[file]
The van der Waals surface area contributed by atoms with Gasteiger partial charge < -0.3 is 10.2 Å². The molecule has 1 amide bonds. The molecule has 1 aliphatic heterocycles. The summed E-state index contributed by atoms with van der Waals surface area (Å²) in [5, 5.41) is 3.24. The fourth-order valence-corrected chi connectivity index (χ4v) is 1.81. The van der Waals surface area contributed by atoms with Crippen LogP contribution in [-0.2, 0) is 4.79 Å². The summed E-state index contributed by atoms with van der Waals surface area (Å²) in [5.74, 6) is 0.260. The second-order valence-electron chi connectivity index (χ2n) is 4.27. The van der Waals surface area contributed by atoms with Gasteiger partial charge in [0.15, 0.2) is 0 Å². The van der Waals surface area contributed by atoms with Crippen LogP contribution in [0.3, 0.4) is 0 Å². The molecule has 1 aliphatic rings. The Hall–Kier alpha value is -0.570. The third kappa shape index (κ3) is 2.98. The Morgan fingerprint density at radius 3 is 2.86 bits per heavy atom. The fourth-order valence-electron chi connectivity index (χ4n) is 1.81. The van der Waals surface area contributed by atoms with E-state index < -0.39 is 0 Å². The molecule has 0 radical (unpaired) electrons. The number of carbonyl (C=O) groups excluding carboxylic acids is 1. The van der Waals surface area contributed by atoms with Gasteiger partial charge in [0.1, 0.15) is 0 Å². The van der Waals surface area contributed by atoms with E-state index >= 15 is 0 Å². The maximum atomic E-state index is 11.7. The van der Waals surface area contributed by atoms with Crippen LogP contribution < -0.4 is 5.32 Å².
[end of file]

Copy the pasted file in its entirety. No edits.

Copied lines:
The van der Waals surface area contributed by atoms with Gasteiger partial charge < -0.3 is 10.2 Å². The molecule has 1 amide bonds. The molecule has 1 aliphatic heterocycles. The summed E-state index contributed by atoms with van der Waals surface area (Å²) in [5, 5.41) is 3.24. The fourth-order valence-corrected chi connectivity index (χ4v) is 1.81. The van der Waals surface area contributed by atoms with Crippen LogP contribution in [-0.2, 0) is 4.79 Å². The summed E-state index contributed by atoms with van der Waals surface area (Å²) in [5.74, 6) is 0.260. The second-order valence-electron chi connectivity index (χ2n) is 4.27. The van der Waals surface area contributed by atoms with Gasteiger partial charge in [0.15, 0.2) is 0 Å². The van der Waals surface area contributed by atoms with Crippen LogP contribution in [0.3, 0.4) is 0 Å². The molecule has 1 aliphatic rings. The Hall–Kier alpha value is -0.570. The third kappa shape index (κ3) is 2.98. The Morgan fingerprint density at radius 3 is 2.86 bits per heavy atom. The fourth-order valence-electron chi connectivity index (χ4n) is 1.81. The van der Waals surface area contributed by atoms with E-state index < -0.39 is 0 Å². The molecule has 0 radical (unpaired) electrons. The number of carbonyl (C=O) groups excluding carboxylic acids is 1. The van der Waals surface area contributed by atoms with Gasteiger partial charge in [0.1, 0.15) is 0 Å². The van der Waals surface area contributed by atoms with E-state index >= 15 is 0 Å². The maximum atomic E-state index is 11.7. The van der Waals surface area contributed by atoms with Crippen LogP contribution < -0.4 is 5.32 Å².